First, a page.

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Implementing NICE public health guidance for the workplace: overcoming barriers and sharing success 2012

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This report reviews how NHS trusts are implementing NICE guidance on improving staff health and wellbeing. Aimed at Boards and others with leading roles in trusts, the report examines the barriers and enablers to implementation with a view to supporting those who are implementing, or reviewing and revitalising, their staff health agenda.

Key recommendations

  • The following overarching organisational enablers were identified as supporting the implementation of the NICE workplace guidance and the development of an effective programme of work to support staff H&WB.
  • Values: make the link in your organisational values between patient outcomes and staff H&WB (including respecting and engaging staff).
  • Board involvement: demonstrate strong board involvement and support for the H&WB agenda by:
    • nominating a board lead with responsibility for staff H&WB who can develop and facilitate the links between different departments (eg communications, estates) that play a role in supporting the delivery of H&WB work
    • requesting updates on H&WB activity and regular reports on workforce metric data that integrate staff H&WB measures
    • ensuring feedback is provided to the board lead, implementer or H&WB steering group.
  • Governance: ensure your board lead for staff H&WB is proactive, supported by an implementer and leads a H&WB steering group that has an effective reporting line to the board.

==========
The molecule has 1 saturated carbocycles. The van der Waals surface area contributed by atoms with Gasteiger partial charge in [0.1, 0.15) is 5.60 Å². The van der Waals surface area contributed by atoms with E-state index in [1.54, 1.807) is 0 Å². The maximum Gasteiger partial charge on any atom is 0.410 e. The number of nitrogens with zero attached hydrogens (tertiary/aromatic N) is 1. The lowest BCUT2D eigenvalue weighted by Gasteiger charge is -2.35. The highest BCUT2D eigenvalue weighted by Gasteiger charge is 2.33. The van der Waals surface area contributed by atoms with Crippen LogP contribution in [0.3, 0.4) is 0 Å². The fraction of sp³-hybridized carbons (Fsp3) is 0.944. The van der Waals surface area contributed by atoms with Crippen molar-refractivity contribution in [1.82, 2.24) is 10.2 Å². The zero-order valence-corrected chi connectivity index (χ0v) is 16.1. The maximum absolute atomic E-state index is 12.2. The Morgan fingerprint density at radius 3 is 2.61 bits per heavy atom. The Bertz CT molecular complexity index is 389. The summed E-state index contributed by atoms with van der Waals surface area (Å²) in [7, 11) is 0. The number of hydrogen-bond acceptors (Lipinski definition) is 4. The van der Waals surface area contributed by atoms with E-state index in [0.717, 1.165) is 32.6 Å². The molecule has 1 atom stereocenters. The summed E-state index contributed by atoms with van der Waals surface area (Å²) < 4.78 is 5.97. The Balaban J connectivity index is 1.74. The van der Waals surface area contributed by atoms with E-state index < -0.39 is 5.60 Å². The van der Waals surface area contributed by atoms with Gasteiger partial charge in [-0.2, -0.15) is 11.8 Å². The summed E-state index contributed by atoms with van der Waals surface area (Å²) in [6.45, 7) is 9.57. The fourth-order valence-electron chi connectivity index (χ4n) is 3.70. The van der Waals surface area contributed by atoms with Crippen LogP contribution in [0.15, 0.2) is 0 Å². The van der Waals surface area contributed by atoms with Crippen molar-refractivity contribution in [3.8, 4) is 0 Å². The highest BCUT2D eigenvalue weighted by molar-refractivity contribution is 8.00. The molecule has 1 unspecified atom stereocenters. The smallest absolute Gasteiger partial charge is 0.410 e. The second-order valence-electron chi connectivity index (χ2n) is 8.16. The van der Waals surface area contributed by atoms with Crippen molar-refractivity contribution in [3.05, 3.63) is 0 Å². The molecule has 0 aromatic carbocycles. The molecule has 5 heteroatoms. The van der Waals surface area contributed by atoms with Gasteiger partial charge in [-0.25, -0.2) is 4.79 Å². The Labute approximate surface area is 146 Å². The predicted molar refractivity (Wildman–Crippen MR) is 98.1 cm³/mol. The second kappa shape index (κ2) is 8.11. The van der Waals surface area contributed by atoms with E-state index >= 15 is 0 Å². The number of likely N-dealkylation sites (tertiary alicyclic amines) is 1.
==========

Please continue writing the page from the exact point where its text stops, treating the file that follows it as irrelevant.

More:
• Staff engagement: frequently assess staff H&WB needs using a wide range of methods (eg NHS Staff Survey, counselling reports) and involve staff and their representatives in planning and delivery of H&WB programmes.
  • Data: use data from a variety of sources as intelligence to plan interventions and target organisational hotspots.
  • H&WB strategy: use a H&WB strategy and corresponding action plan to set direction, maintain momentum and hold individuals to account for delivery. The recommendations in the NICE workplace guidance can be used as a framework to describe the evidence base for effective action.
  • Resources: make a small, dedicated budget available for staff H&WB activities. Consider the benefit of a coordinator role depending on the size of your organisation. Additional resources can be made available through:
    • making patient facilities and services available for staff (eg gyms, mental wellbeing and smoking cessation services)
    • developing strong relationships with external organisations (eg local councils) and securing local sponsorship
    • using profit-making activities, year-end unspent funds and charitable funds
    • making a business case to the board for specific programmes (such as case management)
    • developing a network of staff H&WB champions throughout the trust.
  • Involving managers: involve, train and convince managers that supporting staff H&WB is an integral part of their job. Incorporate aspects of H&WB into staff recruitment and managers’ objectives, supervision guidance and appraisals.